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Here's How P/E Ratios Can Help Us Understand Commercial Vehicle Group, Inc. (NASDAQ:CVGI)

Simply Wall St

Today, we'll introduce the concept of the P/E ratio for those who are learning about investing. We'll show how you can use Commercial Vehicle Group, Inc.'s (NASDAQ:CVGI) P/E ratio to inform your assessment of the investment opportunity. Commercial Vehicle Group has a price to earnings ratio of 5.62, based on the last twelve months. That corresponds to an earnings yield of approximately 18%.

View our latest analysis for Commercial Vehicle Group

How Do You Calculate A P/E Ratio?

The formula for P/E is:

Price to Earnings Ratio = Share Price ÷ Earnings per Share (EPS)

Or for Commercial Vehicle Group:

P/E of 5.62 = $7.35 ÷ $1.31 (Based on the trailing twelve months to June 2019.)

Is A High P/E Ratio Good?

A higher P/E ratio means that buyers have to pay a higher price for each $1 the company has earned over the last year. All else being equal, it's better to pay a low price -- but as Warren Buffett said, 'It's far better to buy a wonderful company at a fair price than a fair company at a wonderful price.'

How Does Commercial Vehicle Group's P/E Ratio Compare To Its Peers?

The P/E ratio essentially measures market expectations of a company. If you look at the image below, you can see Commercial Vehicle Group has a lower P/E than the average (19.8) in the machinery industry classification.

NasdaqGS:CVGI Price Estimation Relative to Market, August 12th 2019

Its relatively low P/E ratio indicates that Commercial Vehicle Group shareholders think it will struggle to do as well as other companies in its industry classification. Since the market seems unimpressed with Commercial Vehicle Group, it's quite possible it could surprise on the upside. If you consider the stock interesting, further research is recommended. For example, I often monitor director buying and selling.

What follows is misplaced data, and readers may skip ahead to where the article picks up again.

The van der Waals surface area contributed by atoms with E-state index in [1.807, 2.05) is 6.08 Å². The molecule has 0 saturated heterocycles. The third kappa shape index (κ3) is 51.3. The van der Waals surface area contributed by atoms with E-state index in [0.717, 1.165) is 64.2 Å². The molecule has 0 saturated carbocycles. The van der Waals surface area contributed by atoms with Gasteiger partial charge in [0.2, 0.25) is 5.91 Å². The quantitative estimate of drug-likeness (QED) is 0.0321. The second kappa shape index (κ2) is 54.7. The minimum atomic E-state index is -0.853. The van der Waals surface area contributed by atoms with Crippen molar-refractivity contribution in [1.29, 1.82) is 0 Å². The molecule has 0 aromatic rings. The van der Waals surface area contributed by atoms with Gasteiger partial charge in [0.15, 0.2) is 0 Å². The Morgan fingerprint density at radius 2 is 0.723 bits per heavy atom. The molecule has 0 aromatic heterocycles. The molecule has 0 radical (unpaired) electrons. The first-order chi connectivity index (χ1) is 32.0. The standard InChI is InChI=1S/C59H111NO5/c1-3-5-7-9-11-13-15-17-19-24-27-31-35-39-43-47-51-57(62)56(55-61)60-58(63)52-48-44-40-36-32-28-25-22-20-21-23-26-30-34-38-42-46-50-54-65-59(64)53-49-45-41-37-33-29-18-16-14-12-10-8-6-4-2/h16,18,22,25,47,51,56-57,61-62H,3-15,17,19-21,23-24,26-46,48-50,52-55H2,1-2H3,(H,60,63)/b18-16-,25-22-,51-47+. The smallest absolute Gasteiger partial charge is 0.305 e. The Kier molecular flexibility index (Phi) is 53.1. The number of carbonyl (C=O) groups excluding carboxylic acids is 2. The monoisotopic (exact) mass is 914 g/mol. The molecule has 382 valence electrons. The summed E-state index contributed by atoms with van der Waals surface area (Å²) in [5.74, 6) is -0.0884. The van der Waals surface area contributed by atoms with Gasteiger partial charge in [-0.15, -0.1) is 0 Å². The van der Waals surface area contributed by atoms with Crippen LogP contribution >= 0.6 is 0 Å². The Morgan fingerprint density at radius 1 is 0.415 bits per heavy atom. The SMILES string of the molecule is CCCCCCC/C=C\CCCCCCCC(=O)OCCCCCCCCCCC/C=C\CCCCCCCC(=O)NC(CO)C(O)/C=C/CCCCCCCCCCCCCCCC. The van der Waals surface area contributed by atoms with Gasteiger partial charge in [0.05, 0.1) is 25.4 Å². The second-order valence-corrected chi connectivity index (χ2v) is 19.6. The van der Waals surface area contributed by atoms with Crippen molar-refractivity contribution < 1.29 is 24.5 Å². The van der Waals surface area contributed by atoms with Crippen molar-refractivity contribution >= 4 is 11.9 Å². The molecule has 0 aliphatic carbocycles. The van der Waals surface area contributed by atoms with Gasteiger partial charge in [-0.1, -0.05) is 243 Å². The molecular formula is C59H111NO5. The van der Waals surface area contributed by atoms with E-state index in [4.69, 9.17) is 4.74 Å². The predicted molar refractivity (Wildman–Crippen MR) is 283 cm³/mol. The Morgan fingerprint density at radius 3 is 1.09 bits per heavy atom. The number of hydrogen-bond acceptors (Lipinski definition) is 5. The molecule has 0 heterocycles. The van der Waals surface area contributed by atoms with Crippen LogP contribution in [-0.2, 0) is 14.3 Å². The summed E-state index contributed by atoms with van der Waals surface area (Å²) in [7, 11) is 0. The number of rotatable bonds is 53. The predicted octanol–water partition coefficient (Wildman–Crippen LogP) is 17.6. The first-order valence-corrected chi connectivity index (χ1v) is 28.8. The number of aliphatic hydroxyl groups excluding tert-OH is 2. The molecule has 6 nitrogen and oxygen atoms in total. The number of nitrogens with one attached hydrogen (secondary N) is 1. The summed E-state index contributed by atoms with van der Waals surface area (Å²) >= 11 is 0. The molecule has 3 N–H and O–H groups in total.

How Growth Rates Impact P/E Ratios

Generally speaking the rate of earnings growth has a profound impact on a company's P/E multiple. Earnings growth means that in the future the 'E' will be higher. That means unless the share price increases, the P/E will reduce in a few years. And as that P/E ratio drops, the company will look cheap, unless its share price increases.

In the last year, Commercial Vehicle Group grew EPS like Taylor Swift grew her fan base back in 2010; the 91% gain was both fast and well deserved. And earnings per share have improved by 91% annually, over the last three years. So we'd absolutely expect it to have a relatively high P/E ratio.

Don't Forget: The P/E Does Not Account For Debt or Bank Deposits

One drawback of using a P/E ratio is that it considers market capitalization, but not the balance sheet. In other words, it does not consider any debt or cash that the company may have on the balance sheet. The exact same company would hypothetically deserve a higher P/E ratio if it had a strong balance sheet, than if it had a weak one with lots of debt, because a cashed up company can spend on growth.

Spending on growth might be good or bad a few years later, but the point is that the P/E ratio does not account for the option (or lack thereof).

Commercial Vehicle Group's Balance Sheet

Commercial Vehicle Group's net debt equates to 42% of its market capitalization. You'd want to be aware of this fact, but it doesn't bother us.

The Verdict On Commercial Vehicle Group's P/E Ratio

Commercial Vehicle Group's P/E is 5.6 which is below average (17.4) in the US market. The company does have a little debt, and EPS growth was good last year. The low P/E ratio suggests current market expectations are muted, implying these levels of growth will not continue.

Investors have an opportunity when market expectations about a stock are wrong. If it is underestimating a company, investors can make money by buying and holding the shares until the market corrects itself. We don't have analyst forecasts, but shareholders might want to examine this detailed historical graph of earnings, revenue and cash flow.

Of course, you might find a fantastic investment by looking at a few good candidates. So take a peek at this free list of companies with modest (or no) debt, trading on a P/E below 20.

We aim to bring you long-term focused research analysis driven by fundamental data. Note that our analysis may not factor in the latest price-sensitive company announcements or qualitative material.

If you spot an error that warrants correction, please contact the editor at editorial-team@simplywallst.com. This article by Simply Wall St is general in nature. It does not constitute a recommendation to buy or sell any stock, and does not take account of your objectives, or your financial situation. Simply Wall St has no position in the stocks mentioned. Thank you for reading.